The research conducted and led by Dr. Siegel has centered around the systems engineering problem of developing large, complex (both technically and social) societal systems. He has been the actual lead-designer &/or program manager for several such systems, has drawn lessons-learned from those experiences, has used the large volume of actual programmatic metrics available from those experiences to design research programs to create new insights into the root-cause of such failures, and created (and validated through his research programs) a set of novel techniques intended to provide better outcomes for such large system development programs. This has involved the creation of design patterns and design guidelines for such systems, methodological guidance, metrics for assessing the adequacy of a design, and guidance for how best to assign people to tasks on such teams. This research has been validated through its application to real development programs, with striking and significant positive results. He has identified novel root-causes of system-development failures, new methods to correct those root-causes, and at present, is working to apply of those new techniques to problem domains such as health, energy, and Government information systems.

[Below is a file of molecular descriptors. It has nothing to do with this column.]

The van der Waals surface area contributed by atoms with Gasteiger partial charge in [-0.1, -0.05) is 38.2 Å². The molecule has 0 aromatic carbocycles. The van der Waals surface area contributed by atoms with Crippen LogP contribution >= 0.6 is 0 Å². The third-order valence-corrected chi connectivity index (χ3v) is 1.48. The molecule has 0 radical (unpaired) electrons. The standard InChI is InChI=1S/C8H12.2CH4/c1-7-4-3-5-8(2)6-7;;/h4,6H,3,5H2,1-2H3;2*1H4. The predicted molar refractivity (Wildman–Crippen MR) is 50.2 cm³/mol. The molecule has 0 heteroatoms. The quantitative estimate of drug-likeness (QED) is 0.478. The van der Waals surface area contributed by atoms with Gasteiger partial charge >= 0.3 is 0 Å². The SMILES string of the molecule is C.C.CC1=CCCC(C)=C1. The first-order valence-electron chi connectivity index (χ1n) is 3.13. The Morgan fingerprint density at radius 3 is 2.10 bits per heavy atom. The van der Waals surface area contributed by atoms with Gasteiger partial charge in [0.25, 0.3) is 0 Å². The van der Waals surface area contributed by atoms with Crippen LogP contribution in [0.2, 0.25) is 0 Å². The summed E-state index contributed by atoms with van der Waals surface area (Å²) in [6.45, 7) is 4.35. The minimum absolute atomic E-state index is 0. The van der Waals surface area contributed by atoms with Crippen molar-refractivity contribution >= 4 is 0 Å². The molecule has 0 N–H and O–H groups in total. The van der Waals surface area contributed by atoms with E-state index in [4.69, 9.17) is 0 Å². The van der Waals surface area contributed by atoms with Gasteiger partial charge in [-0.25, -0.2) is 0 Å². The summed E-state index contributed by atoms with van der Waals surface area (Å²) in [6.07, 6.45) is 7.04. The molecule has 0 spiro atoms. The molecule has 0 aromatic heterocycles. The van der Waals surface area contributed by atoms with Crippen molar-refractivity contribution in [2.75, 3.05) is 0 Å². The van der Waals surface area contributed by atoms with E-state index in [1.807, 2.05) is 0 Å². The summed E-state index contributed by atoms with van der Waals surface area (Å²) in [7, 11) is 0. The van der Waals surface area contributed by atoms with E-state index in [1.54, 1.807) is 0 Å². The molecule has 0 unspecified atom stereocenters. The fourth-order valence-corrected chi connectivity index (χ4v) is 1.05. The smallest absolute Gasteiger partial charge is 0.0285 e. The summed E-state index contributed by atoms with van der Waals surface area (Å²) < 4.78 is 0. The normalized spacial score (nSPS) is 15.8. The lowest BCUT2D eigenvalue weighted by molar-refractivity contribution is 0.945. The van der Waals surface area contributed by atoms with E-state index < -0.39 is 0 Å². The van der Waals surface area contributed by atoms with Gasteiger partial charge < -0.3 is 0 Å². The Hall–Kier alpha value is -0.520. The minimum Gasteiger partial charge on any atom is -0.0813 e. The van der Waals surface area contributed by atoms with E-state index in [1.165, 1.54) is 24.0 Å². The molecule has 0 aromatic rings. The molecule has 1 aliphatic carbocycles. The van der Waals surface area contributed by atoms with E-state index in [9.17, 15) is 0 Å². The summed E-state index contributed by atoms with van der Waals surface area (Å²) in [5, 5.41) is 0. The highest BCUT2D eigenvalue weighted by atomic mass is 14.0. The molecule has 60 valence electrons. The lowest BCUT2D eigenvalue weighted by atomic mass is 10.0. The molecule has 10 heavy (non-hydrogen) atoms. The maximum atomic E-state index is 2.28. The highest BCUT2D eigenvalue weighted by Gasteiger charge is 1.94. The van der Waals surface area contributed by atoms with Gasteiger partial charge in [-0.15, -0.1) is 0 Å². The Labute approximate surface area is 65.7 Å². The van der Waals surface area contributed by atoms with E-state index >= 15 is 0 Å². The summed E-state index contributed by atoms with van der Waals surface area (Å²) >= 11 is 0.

An additional research focus has been how to implement large, mobile, ad-hoc radio networks over relatively low data-rate carriers, focusing on what he calls "infrastructureless" networks (e.g., wireless radio-frequency networks that have no fixed infrastructure, such as cell-phone towers, repeaters, etc.) and techniques for achieving acceptable dynamics through what he calls "force-structure-aware" networks. He has been a pioneer in large-scale deployments of GPS-enabled applications (like the Blue-Force Tracking system). Many of the techniques that he has developed in this area have been incorporated into almost every smart-phone and tablet computer on the planet.
He has been the sponsor for important research in the field of human-computer interaction, including the original patent for automatically rotating a computer display on a mobile device to match the cardinal points (another of his inventions that have been incorporated into countless devices). Other aspects of his human-computer interaction research has resulted in the controlling patents for computer multi-touch (e.g., controlling the action of a computer through touching a computer screen with multiple fingers simultaneously) and free-space gesture (e.g., controlling a computer through free-space gestures without having to wear specially-instrumented gloves, rings, or similar apparatus).